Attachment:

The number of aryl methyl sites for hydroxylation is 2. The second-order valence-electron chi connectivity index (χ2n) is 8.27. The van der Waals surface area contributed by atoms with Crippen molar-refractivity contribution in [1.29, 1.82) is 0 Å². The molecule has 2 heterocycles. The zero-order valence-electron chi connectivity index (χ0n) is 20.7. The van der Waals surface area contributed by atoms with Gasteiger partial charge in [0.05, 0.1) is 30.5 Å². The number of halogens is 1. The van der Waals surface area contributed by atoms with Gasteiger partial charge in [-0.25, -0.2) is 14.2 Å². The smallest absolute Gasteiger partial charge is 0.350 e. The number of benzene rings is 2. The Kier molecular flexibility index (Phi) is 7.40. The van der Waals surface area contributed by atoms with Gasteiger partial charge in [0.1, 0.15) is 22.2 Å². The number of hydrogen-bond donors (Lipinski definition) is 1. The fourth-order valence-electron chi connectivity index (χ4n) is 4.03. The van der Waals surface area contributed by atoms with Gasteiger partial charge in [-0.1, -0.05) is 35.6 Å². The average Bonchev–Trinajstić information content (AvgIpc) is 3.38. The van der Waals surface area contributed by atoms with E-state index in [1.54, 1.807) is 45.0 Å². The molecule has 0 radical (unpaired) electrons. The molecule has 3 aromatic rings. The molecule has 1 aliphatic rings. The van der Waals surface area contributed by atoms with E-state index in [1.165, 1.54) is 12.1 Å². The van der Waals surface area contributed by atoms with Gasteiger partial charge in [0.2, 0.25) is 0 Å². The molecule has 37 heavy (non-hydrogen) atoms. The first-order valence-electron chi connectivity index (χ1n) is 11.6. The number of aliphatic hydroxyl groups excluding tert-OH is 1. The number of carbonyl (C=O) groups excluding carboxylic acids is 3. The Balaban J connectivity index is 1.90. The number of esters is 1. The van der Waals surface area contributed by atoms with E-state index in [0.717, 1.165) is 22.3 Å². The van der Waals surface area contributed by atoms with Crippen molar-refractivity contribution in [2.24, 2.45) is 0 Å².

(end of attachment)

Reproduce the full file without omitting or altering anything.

The number of aryl methyl sites for hydroxylation is 2. The second-order valence-electron chi connectivity index (χ2n) is 8.27. The van der Waals surface area contributed by atoms with Crippen molar-refractivity contribution in [1.29, 1.82) is 0 Å². The molecule has 2 heterocycles. The zero-order valence-electron chi connectivity index (χ0n) is 20.7. The van der Waals surface area contributed by atoms with Gasteiger partial charge in [0.05, 0.1) is 30.5 Å². The number of halogens is 1. The van der Waals surface area contributed by atoms with Gasteiger partial charge in [-0.25, -0.2) is 14.2 Å². The smallest absolute Gasteiger partial charge is 0.350 e. The number of benzene rings is 2. The Kier molecular flexibility index (Phi) is 7.40. The van der Waals surface area contributed by atoms with Gasteiger partial charge in [0.1, 0.15) is 22.2 Å². The number of hydrogen-bond donors (Lipinski definition) is 1. The fourth-order valence-electron chi connectivity index (χ4n) is 4.03. The van der Waals surface area contributed by atoms with Gasteiger partial charge in [-0.1, -0.05) is 35.6 Å². The average Bonchev–Trinajstić information content (AvgIpc) is 3.38. The van der Waals surface area contributed by atoms with E-state index in [1.54, 1.807) is 45.0 Å². The molecule has 0 radical (unpaired) electrons. The molecule has 3 aromatic rings. The molecule has 1 aliphatic rings. The van der Waals surface area contributed by atoms with E-state index in [1.165, 1.54) is 12.1 Å². The van der Waals surface area contributed by atoms with Gasteiger partial charge in [0.2, 0.25) is 0 Å². The molecule has 37 heavy (non-hydrogen) atoms. The first-order valence-electron chi connectivity index (χ1n) is 11.6. The number of aliphatic hydroxyl groups excluding tert-OH is 1. The number of carbonyl (C=O) groups excluding carboxylic acids is 3. The Balaban J connectivity index is 1.90. The number of esters is 1. The van der Waals surface area contributed by atoms with E-state index in [0.717, 1.165) is 22.3 Å². The van der Waals surface area contributed by atoms with Crippen molar-refractivity contribution in [2.24, 2.45) is 0 Å².